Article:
The other day I had the chance to tag along with what might have looked like just a bunch of loosely-supervised youngsters wandering about in the countryside. It happened to be one of the most impressive social inclusion projects I've ever seen.
There were half a dozen young people in care, aged between about 13 and 19 - at least one of them in a residential home, the others having varied histories with foster carers. Through the youth council and the museums service they were involved in a week-long programme of events exploring how the Norfolk countryside has changed as a consequence or cause of social change.
The project began last Monday with the participants viewing a series of dioramas at Norwich Museum, which represent recognisable Norfolk scenes. None of the dioramas features any human beings. One of them shows the wildlife on the marshland around the coast at Blakeney, a village which has grown around a number of cottages built from the local flint.
Visiting Blakeney themselves, the young people spent time reflecting on the kinds of people who would have lived there in the past, their livelihoods based on fishing; and on the kinds of people who live there now (the house prices are an indicator of the now-classic scenario in which less-affluent local people who have looked after their local environment for centuries are abruptly priced out of their area). I understand that there is little or no fishing based in Blakeney now, but there is a tourist industry based on seal-watching from nearby Blakeney Point. There are insights here about human involvement in the changing environment, which were readily absorbed and discussed by the young participants through the week.
Another of the dioramas features a 'loke', which is a regional term for a country lane enclosed on both sides by vegetation. Lokes would have been used heavily over the centuries, often marking parish boundaries, and might well have sunk gradually below the level of adjacent fields.
While I was there on Thursday, two or three geocaches were traced in lokes, and I was struck by the young people's appetite for knowledge about wildlife and landscape even while a series of treasure-hunting games was being played. When I was their age, me and my mates would have been relentless in our determination to disrupt the entire process, and I for one would have learned nothing.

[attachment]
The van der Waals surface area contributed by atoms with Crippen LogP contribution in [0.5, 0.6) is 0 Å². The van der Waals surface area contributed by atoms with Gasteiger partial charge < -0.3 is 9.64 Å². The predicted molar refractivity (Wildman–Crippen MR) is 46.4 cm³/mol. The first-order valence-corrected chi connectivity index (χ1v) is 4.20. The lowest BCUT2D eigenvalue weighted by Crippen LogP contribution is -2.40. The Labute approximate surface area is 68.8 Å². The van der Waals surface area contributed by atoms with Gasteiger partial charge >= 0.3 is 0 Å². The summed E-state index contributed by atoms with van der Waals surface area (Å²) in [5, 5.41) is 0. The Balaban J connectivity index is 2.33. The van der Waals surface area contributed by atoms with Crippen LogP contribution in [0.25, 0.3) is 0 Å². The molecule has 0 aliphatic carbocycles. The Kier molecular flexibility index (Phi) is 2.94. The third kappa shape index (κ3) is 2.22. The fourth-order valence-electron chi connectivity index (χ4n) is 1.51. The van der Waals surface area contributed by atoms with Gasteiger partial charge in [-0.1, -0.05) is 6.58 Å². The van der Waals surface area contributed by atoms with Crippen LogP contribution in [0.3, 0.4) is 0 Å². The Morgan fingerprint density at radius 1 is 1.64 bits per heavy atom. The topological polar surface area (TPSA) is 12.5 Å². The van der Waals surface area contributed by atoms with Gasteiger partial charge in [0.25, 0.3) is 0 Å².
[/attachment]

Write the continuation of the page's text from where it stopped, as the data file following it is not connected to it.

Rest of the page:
All the same, I found the ease with which they mastered global positioning technology too much of a contrast with the difficulties these young people have faced and will continue to face in locating themselves. Unlike their settled peers, they are ceaselessly navigating through many uncertainties.
The subtle excellence of this project is worth dwelling on, at the start of national adoption week. They're still too rare, but you can find initiatives like this in the public sector - it might be through sports and leisure, museums, libraries, youth services or wherever - often with little recognition and against excessive management constraints. It takes exceptional people working in partnership with other committed individuals, all well beyond the call of duty, to bend those constraints and pull off this kind of programme. The benefits to the young people are almost tangible, but try telling that to the politicians and accountants.
As in previous work where I've been talking to young people looked after, I was struck by their easy readiness to talk among themselves (even though in most cases they had not met before) about the experience of being looked after. Much of the time they feel so different to other kids and cannot share that experience, so these occasions are particularly valuable, liked cached treasure.
It was enchanting to listen in on a conversation about globalisation and capitalism as we took our lunch on benches in a church porch (in modest reference to the protest outside St Paul's). And it's striking how sensitive they are to how others might be feeling. Mainly towards the other youngsters around them, but also to the adults. As soon as I joined them in the minibus I was offered sweets and as we wandered round I was twice asked by one lad I'd barely met 'You alright Kevin?' Yes, I most definitely was. I don't earn much doing what I do, but I have some extraordinary privileges.